Five of the best architecture, interior and gardening books for autumn

Modernist Estates, Stefi Orazi, �25, Frances Lincoln

Modernist Estates, Stefi Orazi, �25, Frances Lincoln - Credit: Archant

Accessorize your coffee table, gaze at some gorgeous photography, embark on some arty diy, or get down to some serious research with these weighty new tomes

Modernist Estates, Stefi Orazi, £25, Frances Lincoln

For nosy neighbours as much as architecture buffs, this book explores 21 homes on Modernist estates across Britain, with an overview of the design and history followed by an interview with residents and a host of photos of their interiors. Unsurprisingly, the book features several north London developments.

Do It Yourself, Thomas Barnthaler, £19.95, Phaidon

International designers and visual artists from Ai Weiwei and John Baldessari to Ross Lovegrove and Martino Gamper have been commissioned to devise affordable diy projects, which are simple to make using only basic tools. These are collected in this book, presented with step-by-step instructions and cool photography.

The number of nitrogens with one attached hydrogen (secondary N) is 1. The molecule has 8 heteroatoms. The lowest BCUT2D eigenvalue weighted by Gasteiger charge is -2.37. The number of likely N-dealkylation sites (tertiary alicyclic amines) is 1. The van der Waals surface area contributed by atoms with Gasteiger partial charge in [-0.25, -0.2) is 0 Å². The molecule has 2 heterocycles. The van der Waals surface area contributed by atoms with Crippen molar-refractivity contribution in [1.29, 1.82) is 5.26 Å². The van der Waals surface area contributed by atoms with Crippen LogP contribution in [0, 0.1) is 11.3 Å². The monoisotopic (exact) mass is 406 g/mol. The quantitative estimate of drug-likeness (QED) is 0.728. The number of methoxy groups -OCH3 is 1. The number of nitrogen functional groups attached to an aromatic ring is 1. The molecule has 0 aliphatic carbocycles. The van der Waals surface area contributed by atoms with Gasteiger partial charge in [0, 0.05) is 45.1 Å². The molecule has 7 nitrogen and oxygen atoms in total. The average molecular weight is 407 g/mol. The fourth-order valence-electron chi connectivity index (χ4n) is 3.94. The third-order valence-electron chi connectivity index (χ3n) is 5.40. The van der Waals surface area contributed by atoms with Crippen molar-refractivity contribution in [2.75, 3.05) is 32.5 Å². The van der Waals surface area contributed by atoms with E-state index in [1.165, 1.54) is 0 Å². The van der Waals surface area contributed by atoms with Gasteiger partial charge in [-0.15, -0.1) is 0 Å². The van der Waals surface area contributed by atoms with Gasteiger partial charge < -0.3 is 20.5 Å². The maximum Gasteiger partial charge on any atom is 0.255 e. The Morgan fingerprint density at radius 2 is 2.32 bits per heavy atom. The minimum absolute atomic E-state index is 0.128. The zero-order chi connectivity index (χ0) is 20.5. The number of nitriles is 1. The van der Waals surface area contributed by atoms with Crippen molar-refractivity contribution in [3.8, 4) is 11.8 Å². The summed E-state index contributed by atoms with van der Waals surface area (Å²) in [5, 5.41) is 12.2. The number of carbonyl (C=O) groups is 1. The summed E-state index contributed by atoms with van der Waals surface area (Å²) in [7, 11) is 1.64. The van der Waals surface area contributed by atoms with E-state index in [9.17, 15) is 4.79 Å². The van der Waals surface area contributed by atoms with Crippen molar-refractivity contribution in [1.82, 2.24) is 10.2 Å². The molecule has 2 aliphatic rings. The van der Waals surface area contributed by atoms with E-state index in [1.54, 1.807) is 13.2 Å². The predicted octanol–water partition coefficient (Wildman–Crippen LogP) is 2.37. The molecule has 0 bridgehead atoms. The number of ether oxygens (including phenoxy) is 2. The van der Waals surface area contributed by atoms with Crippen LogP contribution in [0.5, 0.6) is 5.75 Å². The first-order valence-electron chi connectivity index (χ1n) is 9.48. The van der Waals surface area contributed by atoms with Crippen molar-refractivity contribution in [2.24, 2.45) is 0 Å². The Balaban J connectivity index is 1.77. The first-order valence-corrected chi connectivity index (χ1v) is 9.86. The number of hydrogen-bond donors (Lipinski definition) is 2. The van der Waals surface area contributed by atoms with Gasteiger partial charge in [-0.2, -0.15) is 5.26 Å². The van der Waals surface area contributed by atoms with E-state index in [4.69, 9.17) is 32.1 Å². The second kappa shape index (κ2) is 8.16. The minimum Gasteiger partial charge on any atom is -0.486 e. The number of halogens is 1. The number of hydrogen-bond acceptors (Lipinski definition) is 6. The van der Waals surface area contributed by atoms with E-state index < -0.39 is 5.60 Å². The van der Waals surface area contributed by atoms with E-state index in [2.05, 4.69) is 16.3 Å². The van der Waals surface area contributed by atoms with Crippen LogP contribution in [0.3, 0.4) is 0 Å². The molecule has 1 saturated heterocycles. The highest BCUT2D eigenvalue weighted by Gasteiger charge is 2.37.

New Nordic Design, Dorothea Gundtoft, £19.95, Thames & Hudson

Our obsession with all things Scandi shows little sign of abating, as BBC 4’s acquisition of Swedish crime drama Beck shows. This book provides a complete reference guide to brands and designers working with the enduringly popular Nordic aesthetic.

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The Modern House, Jonathan Bell, Matt Gibberd and Albert Hill, £29.95, Artifice Books on Architecture

An unexpectedly fascinating book from one of north London’s favourite specialist estate agents, The Modern House by architecture press Artifice Books overviews Modern residential architecture. North London highlights include a house in Highgate Cemetery by Eldridge Smerin ans Howell & Amis’ South Hill Park flats, which overlook the Heath.

Great Gardens of London, Victoria Summerley, £30, Frances Lincoln

One for the garden lovers, this hefty hardback features lovely photography of a variety of gardens in London, both public and private. A fabulously quirky domestic garden in Muswell Hill is featured and the book is possibly one of the only places you’ll see The Bishops Avenue described as “damp”.